August 06, 2004


Journalism has enough crediblity problems without a group of conventioneering editors and reporters responding to a political speech like a bunch of yahoo-ing insurance salesman at the annual Rotary meeting.

The journalists at Unity became Rotarians yesterday when they gave a standing O to John Kerry and interrupted his speech more than 50 times with applause.

What were they thinking?

Both Karen Dunlap, president of Poynter, and her colleague Bob Steele, an ethics instructor, slapped the Unitarians for, as Steele put it, being "unprofessional and unethical."

Here is Steele's most important point: "We should not be activists, we should not behave as partisans. Not only do such roles diminish our standing as professionals, but they fuel the challenges of those critics who already believe that many journalists are biased and incapable of fair reporting on political issues and candidates."

What I want to know is what is the obsession journalists have with inviting politicians to speak to their conventions. ASNE, at its joint convention with NAA in April, heard from President Bush and Donald Rumsfeld. Neither said anything noteworthy and, in fact, Bush joked about how insubstantial his speech was going to be. From the convention newspaper:

Bush opened his speech by saying he wanted to outline ways to promote prosperity and secure America.

“Then I’ll be glad to duck some questions,” Bush said, eliciting laughter from the audience. “Just like my mother told me to do.”

Does it have something to do with validation? We're important because the president -- or a presidential candidate -- speaks to us? Is it an arrogant display of power? You must speak to us because we are your conduit to public opinion (or, at least, we think we are).

When the politicians hold their conventions they don't ask the journalists to share the podium and we shouldn't ask them to stand on ours. Besides, when was the last time a political speech was actually newsworthy? At Unity, the newsmaker said nothing and the journalists became the news.

Spanking the Cheerleader: Also on Unity, Jack Shafer of Slate calls the Washington Post's coverage of the convention "credulous, pandering copy only one step removed from a press release."

Hmmm. That's harsh. A certain amount of positive coverage of the convention is to be expected given the longtime desire -- and concomitant failure -- of the news industry to diversify. As I said the other day, applause is need for the effort.

Still, there is some truth to Shafer's assertion that the Post has taken bland to new limits in its coverage of the convention.

As Shafer asks: "Since when is the testimony of convention-goers that they're happy and comfortable to be among their legion considered news? Will Roberts (ed. note: a Post reporter) return to the Washington Convention Center for the annual meeting of the American Academy of Orthopedic Surgeons (Feb. 25-26, 2005) to collect similarly affirming quotations?"

UPDATE: Andrew Cline at Rhetorica asks the same question I did: What were they thinking? He adds that he finds "the collective behavior of these journalists quite troubling" and then examines, with the academic disclipline I lack, the Unity event in the context of the "philosophical ideal of objectivity."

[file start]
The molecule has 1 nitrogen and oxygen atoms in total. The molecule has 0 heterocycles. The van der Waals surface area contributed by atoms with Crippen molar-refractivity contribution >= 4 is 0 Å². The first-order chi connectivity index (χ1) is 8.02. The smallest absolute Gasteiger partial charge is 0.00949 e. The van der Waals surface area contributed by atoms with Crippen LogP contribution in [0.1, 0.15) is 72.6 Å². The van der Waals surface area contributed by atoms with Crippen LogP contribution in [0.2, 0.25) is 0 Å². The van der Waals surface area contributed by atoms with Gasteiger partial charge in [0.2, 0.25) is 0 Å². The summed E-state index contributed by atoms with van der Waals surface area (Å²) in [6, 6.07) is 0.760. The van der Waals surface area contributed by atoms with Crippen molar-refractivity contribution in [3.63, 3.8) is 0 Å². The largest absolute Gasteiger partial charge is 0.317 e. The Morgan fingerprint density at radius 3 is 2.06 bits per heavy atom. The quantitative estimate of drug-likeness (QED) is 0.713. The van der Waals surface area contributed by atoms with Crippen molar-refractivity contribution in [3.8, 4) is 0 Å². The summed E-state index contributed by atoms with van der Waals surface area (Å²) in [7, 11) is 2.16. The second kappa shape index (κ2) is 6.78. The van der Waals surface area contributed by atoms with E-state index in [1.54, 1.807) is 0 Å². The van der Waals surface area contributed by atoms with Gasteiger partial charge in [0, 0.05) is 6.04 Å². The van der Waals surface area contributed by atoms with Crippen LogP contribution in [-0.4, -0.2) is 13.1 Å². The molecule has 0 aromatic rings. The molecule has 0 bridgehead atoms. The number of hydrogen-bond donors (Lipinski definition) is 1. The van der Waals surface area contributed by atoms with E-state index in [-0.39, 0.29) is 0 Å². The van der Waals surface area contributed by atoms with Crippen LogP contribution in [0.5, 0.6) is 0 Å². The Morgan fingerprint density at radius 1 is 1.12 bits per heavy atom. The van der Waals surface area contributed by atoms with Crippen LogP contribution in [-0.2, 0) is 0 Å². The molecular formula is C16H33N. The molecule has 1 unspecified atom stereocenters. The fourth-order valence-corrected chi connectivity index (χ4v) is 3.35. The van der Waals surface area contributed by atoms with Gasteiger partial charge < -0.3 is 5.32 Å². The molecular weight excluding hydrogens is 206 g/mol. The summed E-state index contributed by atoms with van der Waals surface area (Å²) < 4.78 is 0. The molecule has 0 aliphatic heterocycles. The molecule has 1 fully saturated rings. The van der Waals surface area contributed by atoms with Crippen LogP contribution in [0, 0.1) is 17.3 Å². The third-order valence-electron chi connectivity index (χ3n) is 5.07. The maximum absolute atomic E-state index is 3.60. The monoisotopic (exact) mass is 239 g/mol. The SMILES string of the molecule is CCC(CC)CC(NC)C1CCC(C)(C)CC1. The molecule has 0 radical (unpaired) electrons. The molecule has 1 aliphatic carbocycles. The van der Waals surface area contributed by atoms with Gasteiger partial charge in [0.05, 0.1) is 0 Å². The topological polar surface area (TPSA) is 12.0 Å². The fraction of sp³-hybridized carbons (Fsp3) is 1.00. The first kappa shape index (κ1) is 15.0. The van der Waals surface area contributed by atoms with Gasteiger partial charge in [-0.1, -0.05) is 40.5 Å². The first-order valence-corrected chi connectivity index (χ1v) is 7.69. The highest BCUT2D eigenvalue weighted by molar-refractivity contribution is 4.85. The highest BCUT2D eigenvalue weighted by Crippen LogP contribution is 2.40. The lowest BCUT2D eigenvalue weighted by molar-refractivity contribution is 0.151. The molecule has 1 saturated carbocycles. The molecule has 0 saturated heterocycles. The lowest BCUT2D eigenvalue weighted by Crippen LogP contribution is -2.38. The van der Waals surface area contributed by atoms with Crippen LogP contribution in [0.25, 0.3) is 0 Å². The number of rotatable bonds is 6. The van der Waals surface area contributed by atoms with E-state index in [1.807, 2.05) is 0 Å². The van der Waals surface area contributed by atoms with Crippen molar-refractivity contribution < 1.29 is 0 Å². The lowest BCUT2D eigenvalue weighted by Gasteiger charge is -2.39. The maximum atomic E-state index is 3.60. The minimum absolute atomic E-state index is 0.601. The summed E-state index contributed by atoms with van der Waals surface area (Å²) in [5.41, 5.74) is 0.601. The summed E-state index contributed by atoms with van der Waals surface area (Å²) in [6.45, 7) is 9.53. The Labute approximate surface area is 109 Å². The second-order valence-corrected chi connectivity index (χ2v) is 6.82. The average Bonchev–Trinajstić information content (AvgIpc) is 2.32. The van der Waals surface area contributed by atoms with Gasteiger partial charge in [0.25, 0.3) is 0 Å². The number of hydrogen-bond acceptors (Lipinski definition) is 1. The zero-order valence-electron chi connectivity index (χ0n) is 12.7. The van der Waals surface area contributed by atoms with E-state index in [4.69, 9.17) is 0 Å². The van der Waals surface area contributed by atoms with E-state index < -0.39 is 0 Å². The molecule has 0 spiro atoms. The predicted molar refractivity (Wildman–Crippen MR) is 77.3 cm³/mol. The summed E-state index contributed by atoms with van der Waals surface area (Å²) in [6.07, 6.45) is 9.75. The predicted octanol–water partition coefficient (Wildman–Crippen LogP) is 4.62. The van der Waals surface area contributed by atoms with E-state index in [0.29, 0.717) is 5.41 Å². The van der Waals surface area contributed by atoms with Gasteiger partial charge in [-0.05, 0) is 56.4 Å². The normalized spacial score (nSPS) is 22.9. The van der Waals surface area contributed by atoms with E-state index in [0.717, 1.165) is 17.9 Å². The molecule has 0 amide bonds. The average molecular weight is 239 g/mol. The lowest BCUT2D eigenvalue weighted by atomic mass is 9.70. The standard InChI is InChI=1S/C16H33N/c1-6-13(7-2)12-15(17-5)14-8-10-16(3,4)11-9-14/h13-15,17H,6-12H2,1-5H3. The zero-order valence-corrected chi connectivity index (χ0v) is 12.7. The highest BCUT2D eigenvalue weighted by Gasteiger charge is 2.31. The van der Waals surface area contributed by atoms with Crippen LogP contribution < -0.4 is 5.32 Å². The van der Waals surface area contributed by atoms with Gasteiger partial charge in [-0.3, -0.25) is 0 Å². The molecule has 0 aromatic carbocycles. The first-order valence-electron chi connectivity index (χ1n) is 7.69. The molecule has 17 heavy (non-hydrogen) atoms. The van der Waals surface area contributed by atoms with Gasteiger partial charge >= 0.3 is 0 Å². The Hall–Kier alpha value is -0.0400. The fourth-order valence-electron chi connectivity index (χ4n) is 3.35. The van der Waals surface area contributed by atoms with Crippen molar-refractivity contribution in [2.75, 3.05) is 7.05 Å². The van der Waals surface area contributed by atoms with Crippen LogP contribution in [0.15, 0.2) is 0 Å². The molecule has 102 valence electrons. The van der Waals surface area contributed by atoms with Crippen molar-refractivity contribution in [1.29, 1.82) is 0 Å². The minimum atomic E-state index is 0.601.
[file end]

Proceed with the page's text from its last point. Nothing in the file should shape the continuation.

Posted by Tim Porter at August 6, 2004 07:42 AM

So what does a group of ethically challenged reporters hooting for Kerry have to do with honorable members of Rotary Clubs all over America? What kind of mindset caused to to make that comparison, one wonders.

Posted by: rivlax on August 6, 2004 01:40 PM

[Why have politicians as speakers at journalists' conventions?]


Because it's wise for the politician to accept the invite(fear);

Because the journalists will enjoy being addressed directly by the powerful (validation);

Because those organizing the convention chose to ask - either because this choice is, well, conventional, or because they believe that politicians-as-speakers will boost attendance (commercial success) - in which case they presumably believe that the journalists would rather (or more easily?) be validated than informed.

Interesting parallels here with the distinction between journalism-as-entertainment and journalism-as-informing...

For the record, Rumsfield did make at least one noteworthy** statement at ASNE - as blogged by Jeff Jarvis at

"[Rumsfield] says news organizations are criticized by many. 'But interestingly, my sense is that you're not regularly criticized by each other.'"

* 'noteworthy' as in 'I made a note of it'

Posted by: Anna on August 6, 2004 03:30 PM

Hey, Tim. Thanks for your response. One correction. Karen Dunlap did not slap the Unity crowd for being unprofessional. If you read her piece, it contents itself with asking questions, which she does not answer. There is no criticism in it.

It's an excellent point you make: why invite politicians to these things? Mostly, I think, it's a display of muscle.

Posted by: Jay Rosen on August 9, 2004 09:01 AM

Also for the record, John Kerry spoke at the closing luncheon at ASNE's convention in March, and received a standing ovation there as well. I did not stand, and I advised my students attending the luncheon to remain seated as well, and I explained why.

I found the standing ovations distasteful and inappropriate in both settings. I also found the "toast" given to Bush at the ASNE convention (actually, part of the AP annual meeting program, I believe), even more disturbing.

So what makes this OK at ASNE, but not OK at UNITY?

Posted by: Jesse Garnier on August 13, 2004 05:40 PM
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